Lost your appetite? Try the Fair Trade diet

Jenny Newman, Senior Staff Columnist

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It’s probably a safe bet to say that almost no chocolate consumers have any idea about the origin of their chocolate. But right here, at Shalhevet, we are selling the products of slave labor in the Student Store and vending machines.

I ran every product at Shalhevet that contains cocoa through the Fair Trade website to see what products are and are not certified as being slave free. If you’re curious, the Fair Trade website (tinyurl.com/BPFAIRTRADESITE) allows you to search by type of product (coffee, chocolate, and so on), or search by the product’s name.

Fair Trade is a worldwide organization that certifies that acceptable labor conditions are being met, not just when it comes to chocolate but in products ranging from coffee to vegetables to cotton. There are other such certifications, but most have weaker standards; for Fair Trade, a product has to be 100 percent fairly grown.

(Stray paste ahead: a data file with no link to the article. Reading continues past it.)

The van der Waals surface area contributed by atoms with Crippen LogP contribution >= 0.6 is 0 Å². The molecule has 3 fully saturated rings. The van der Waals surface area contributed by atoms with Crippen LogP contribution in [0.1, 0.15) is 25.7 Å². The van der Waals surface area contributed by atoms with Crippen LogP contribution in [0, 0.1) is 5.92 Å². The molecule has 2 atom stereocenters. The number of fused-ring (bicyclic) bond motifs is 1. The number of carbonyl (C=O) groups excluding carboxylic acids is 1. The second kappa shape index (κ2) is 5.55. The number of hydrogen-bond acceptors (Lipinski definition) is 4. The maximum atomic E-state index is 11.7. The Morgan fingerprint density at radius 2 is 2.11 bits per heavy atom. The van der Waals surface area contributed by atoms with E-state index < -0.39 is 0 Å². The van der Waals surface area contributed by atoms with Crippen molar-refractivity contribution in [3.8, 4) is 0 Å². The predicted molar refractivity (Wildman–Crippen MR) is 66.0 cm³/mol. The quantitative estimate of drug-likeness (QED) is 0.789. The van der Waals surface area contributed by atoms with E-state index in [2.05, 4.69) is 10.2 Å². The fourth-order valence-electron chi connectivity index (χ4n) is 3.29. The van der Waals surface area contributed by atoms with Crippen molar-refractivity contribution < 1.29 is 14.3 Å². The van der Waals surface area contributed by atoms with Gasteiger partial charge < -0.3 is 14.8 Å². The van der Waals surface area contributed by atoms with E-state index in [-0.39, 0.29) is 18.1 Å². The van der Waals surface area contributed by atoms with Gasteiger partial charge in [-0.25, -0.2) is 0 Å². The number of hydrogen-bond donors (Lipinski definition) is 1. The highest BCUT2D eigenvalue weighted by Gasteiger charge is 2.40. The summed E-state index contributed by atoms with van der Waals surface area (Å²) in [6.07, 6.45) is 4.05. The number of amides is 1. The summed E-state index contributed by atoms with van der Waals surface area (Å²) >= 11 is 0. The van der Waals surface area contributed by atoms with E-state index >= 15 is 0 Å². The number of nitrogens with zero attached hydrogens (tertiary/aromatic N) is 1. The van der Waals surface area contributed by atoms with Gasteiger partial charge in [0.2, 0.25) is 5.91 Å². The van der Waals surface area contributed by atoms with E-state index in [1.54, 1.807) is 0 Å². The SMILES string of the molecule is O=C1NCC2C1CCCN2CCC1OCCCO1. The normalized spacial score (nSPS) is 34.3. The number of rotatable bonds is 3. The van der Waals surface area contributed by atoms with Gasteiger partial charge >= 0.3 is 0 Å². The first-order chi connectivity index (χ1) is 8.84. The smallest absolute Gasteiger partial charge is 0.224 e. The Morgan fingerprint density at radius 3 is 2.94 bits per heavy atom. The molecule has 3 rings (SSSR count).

Silk Chocolate Milk, sold in the vending machine, is not on the list. Neither are the Crunch bars or Twix, which are sold by the Student Store. Kit Kats produced by Nestle are Fair Trade, but the ones we sell are produced by Hershey’s, and don’t have that certification.

Starbucks, right across the street, has a Fair Trade certification on its chocolate bars (both dark and light) as well as its brownies (which are not kosher).  But their coffee drinks with chocolate are not Fair Trade, even though all of their coffee is. That means that their non-chocolate lattes, and their cappuccinos, as well as their plain coffee, are all great options for the conscious consumer.

But there is even more good news for people who don’t want to give up their chocolate fix (like me). It so happens that plenty of companies do have products that are slave free.

In addition to everything labeled Fair Trade, almost everything that’s organic is slave-free (as least when it comes to chocolate); Ivory Coast, where cocoa is farmed by child slaves, has no organic cocoa plantations. Some specific companies selling Fair Trade chocolate include Cliff Bar, The Endangered Species Chocolate Company and Newman’s Own.

Also carrying a Fair Trade certification are Trader Joe’s chocolate – source of the popular pareve semi-sweet chocolate chips used in many kosher recipes – and four flavors of Ben and Jerry’s ice cream.

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